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Fear of Losing Access to Life-Prolonging Medication Grips MND Patients in England and Wales

People affected by motor neurone disease are expressing their distress over the potential loss of access to a life-prolonging medication due to an unchanged cost threshold since 2004.

Tofersen, a drug that has demonstrated effectiveness in slowing the progression of the disease during trials, faces slim chances of approval for use in England and Wales.

The National Institute for Health and Care Excellence (Nice) enforces a cost-effectiveness threshold of up to £30,000 for a medication that provides a year of good-quality life, measured in Quality-Adjusted Life Years (QALYs).

Despite evidence suggesting that the threshold should be closer to £50,000 today if adjusted for inflation over the past two decades, the figure remains stagnant since 2004.

Manufactured by Biogen, Tofersen is a costly genetic therapy administered through monthly lumbar punctures, necessitating brief hospital stays.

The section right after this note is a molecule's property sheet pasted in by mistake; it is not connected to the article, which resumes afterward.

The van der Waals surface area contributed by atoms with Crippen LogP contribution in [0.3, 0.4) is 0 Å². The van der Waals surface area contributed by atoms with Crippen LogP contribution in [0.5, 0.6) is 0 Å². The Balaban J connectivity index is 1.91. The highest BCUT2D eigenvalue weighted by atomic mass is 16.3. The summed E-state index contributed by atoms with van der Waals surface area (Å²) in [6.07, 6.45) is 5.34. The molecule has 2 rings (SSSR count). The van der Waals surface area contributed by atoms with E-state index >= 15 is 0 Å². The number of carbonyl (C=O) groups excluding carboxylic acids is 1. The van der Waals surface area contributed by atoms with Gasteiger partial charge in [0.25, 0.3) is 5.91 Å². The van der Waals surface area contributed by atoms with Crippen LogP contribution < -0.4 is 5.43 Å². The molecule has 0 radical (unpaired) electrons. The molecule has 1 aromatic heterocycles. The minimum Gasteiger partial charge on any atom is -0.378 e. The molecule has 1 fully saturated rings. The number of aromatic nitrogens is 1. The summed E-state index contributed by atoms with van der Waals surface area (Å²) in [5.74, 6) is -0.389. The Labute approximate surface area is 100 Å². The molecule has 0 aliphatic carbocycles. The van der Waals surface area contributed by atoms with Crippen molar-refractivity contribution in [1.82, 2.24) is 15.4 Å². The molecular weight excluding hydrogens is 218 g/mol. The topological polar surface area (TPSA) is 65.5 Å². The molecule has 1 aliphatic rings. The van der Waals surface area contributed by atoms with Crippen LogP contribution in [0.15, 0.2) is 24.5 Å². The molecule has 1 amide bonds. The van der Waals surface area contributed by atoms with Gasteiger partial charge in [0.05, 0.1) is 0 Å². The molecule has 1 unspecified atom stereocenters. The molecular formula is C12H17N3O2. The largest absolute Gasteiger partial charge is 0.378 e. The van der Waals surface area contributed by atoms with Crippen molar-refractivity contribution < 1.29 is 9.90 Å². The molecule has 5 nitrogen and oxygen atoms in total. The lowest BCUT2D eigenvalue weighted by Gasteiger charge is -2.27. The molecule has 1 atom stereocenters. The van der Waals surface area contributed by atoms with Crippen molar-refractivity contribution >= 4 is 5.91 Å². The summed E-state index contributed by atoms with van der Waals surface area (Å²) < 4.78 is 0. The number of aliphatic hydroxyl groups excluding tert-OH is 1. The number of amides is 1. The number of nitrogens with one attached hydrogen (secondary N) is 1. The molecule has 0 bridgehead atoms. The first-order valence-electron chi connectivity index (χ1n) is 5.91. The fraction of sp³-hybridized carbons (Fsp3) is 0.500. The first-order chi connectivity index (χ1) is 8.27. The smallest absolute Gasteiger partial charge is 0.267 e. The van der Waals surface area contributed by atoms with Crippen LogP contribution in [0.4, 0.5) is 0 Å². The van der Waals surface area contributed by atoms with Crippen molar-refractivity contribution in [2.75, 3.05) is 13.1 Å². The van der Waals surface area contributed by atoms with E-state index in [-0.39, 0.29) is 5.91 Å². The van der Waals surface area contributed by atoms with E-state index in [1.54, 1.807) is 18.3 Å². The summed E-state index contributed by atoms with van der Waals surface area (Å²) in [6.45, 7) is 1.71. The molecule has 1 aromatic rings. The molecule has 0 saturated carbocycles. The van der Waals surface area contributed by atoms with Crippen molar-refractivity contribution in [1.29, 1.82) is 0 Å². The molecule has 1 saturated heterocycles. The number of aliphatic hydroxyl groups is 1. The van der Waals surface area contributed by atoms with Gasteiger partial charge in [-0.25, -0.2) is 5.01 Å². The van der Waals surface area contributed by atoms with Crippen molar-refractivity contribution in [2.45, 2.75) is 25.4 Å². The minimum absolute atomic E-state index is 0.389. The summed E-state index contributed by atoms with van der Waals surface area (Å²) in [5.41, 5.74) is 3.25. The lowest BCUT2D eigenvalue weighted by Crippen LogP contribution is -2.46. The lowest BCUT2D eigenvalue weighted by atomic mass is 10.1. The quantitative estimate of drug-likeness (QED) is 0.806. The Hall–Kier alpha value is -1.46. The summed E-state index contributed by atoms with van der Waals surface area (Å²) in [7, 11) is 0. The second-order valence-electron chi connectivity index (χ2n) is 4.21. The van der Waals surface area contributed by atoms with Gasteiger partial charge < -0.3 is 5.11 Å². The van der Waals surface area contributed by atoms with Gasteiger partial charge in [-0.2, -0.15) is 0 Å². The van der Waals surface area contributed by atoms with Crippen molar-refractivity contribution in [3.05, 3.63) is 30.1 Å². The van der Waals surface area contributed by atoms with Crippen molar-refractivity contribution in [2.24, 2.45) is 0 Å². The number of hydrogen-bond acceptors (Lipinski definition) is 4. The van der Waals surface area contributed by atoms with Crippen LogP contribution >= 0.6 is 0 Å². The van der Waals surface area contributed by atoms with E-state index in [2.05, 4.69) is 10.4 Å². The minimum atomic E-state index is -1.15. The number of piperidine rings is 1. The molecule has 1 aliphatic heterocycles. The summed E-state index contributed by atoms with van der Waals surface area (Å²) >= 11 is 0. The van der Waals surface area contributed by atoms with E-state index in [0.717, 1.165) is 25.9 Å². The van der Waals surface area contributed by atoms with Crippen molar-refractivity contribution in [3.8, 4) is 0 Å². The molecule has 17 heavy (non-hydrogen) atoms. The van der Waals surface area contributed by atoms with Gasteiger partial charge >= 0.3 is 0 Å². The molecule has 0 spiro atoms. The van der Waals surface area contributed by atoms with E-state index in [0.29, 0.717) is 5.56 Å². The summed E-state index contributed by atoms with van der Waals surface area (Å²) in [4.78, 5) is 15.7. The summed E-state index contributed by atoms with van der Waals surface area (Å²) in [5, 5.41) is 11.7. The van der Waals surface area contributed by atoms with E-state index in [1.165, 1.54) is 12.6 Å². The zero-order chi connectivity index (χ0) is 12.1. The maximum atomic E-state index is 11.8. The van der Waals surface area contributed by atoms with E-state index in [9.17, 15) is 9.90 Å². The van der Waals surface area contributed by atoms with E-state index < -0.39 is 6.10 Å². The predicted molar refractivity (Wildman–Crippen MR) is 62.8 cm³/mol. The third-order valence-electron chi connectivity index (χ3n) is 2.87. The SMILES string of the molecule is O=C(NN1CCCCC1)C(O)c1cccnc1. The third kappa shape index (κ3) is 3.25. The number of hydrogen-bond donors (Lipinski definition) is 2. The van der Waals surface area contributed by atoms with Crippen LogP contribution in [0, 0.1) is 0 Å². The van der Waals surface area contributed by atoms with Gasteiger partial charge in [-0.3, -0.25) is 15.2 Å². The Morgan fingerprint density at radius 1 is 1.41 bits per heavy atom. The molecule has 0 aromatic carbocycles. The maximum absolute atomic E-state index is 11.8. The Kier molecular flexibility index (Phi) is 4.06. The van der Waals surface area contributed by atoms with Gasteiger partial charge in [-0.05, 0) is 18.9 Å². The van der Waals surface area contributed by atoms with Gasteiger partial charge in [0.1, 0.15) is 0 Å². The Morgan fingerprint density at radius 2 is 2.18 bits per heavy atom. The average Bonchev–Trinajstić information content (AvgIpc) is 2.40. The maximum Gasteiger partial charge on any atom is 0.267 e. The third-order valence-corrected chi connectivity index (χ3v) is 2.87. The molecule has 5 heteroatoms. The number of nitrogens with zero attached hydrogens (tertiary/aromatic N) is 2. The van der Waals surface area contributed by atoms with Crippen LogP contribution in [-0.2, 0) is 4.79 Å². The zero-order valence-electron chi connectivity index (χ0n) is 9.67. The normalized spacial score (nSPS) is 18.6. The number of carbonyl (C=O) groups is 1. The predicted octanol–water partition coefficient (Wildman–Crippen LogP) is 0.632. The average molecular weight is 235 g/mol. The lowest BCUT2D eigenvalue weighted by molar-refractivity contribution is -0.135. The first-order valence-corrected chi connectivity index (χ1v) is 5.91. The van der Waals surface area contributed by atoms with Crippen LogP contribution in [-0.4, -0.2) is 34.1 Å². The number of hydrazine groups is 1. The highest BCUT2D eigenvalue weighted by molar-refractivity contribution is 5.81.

This medication targets the 2% of individuals with motor neurone disease who exhibit alterations in the SOD1 gene, approximately 100 people in England and Wales.

Expectations were high for Tofersen to be evaluated as a treatment for an exceptionally rare condition with a £100,000 threshold. However, Nice is assessing it against the lower figure, citing that the SOD1 gene alterations are not clinically distinct from amyotrophic lateral sclerosis, the most prevalent form of motor neurone disease.

Mike Thomas, a 59-year-old from Bridgend diagnosed with MND four years ago, has been part of a Tofersen trial since June last year. He has experienced various improvements, from enhanced mobility to increased energy levels.

Expressing his concerns, Mike stated, “It has been proven to be effective, and I would be devastated if treatment ceased. Tofersen is a source of hope.”

Professor Ammar Al-Chalabi from King’s College London voiced apprehension that Biogen might halt efforts to obtain market authorization due to the challenging cost-effectiveness threshold.

Tanya Curry, CEO of the MND Association, urged an immediate review of the threshold, emphasizing the need to adapt to the rising costs of medications and eliminate barriers to innovative treatments.

While Nice emphasized that cost is not the sole determinant in its recommendations, the Department of Health confirmed that the threshold would not be revised until 2024 to maintain a balance between new medication expenses and existing healthcare services.